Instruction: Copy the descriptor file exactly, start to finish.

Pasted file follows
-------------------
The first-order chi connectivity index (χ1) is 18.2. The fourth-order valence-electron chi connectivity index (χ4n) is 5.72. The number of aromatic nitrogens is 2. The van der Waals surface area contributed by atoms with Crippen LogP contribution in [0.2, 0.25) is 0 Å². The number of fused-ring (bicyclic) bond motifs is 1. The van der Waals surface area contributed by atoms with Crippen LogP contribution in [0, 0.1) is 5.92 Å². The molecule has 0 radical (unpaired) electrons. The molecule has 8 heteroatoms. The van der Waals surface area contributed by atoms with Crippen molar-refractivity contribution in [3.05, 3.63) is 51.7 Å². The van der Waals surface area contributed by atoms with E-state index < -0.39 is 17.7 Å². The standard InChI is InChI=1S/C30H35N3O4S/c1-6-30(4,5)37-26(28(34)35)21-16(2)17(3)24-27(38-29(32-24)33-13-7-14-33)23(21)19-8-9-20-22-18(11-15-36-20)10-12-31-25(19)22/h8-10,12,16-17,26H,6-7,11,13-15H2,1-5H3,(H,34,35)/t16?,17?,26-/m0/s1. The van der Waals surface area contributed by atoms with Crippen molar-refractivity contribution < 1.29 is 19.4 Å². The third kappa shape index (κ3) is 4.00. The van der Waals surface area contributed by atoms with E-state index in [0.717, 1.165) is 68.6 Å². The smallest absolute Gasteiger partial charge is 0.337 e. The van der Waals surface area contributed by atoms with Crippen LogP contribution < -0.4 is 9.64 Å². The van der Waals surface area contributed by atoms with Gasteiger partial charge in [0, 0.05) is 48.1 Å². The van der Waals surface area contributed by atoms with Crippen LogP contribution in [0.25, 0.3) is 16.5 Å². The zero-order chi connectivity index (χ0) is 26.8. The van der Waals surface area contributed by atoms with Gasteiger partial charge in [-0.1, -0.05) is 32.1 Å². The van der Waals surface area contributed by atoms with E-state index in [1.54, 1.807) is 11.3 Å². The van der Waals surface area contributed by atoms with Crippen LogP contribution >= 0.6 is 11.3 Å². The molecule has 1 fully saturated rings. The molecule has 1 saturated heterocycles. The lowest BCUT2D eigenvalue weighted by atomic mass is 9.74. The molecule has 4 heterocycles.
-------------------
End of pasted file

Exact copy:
The first-order chi connectivity index (χ1) is 18.2. The fourth-order valence-electron chi connectivity index (χ4n) is 5.72. The number of aromatic nitrogens is 2. The van der Waals surface area contributed by atoms with Crippen LogP contribution in [0.2, 0.25) is 0 Å². The number of fused-ring (bicyclic) bond motifs is 1. The van der Waals surface area contributed by atoms with Crippen LogP contribution in [0, 0.1) is 5.92 Å². The molecule has 0 radical (unpaired) electrons. The molecule has 8 heteroatoms. The van der Waals surface area contributed by atoms with Crippen molar-refractivity contribution in [3.05, 3.63) is 51.7 Å². The van der Waals surface area contributed by atoms with E-state index < -0.39 is 17.7 Å². The standard InChI is InChI=1S/C30H35N3O4S/c1-6-30(4,5)37-26(28(34)35)21-16(2)17(3)24-27(38-29(32-24)33-13-7-14-33)23(21)19-8-9-20-22-18(11-15-36-20)10-12-31-25(19)22/h8-10,12,16-17,26H,6-7,11,13-15H2,1-5H3,(H,34,35)/t16?,17?,26-/m0/s1. The van der Waals surface area contributed by atoms with Crippen molar-refractivity contribution < 1.29 is 19.4 Å². The third kappa shape index (κ3) is 4.00. The van der Waals surface area contributed by atoms with E-state index in [0.717, 1.165) is 68.6 Å². The smallest absolute Gasteiger partial charge is 0.337 e. The van der Waals surface area contributed by atoms with Crippen LogP contribution < -0.4 is 9.64 Å². The van der Waals surface area contributed by atoms with Gasteiger partial charge in [0, 0.05) is 48.1 Å². The van der Waals surface area contributed by atoms with Crippen LogP contribution in [0.25, 0.3) is 16.5 Å². The zero-order chi connectivity index (χ0) is 26.8. The van der Waals surface area contributed by atoms with Gasteiger partial charge in [-0.1, -0.05) is 32.1 Å². The van der Waals surface area contributed by atoms with E-state index in [1.54, 1.807) is 11.3 Å². The van der Waals surface area contributed by atoms with Crippen LogP contribution >= 0.6 is 11.3 Å². The molecule has 1 fully saturated rings. The molecule has 1 saturated heterocycles. The lowest BCUT2D eigenvalue weighted by atomic mass is 9.74. The molecule has 4 heterocycles.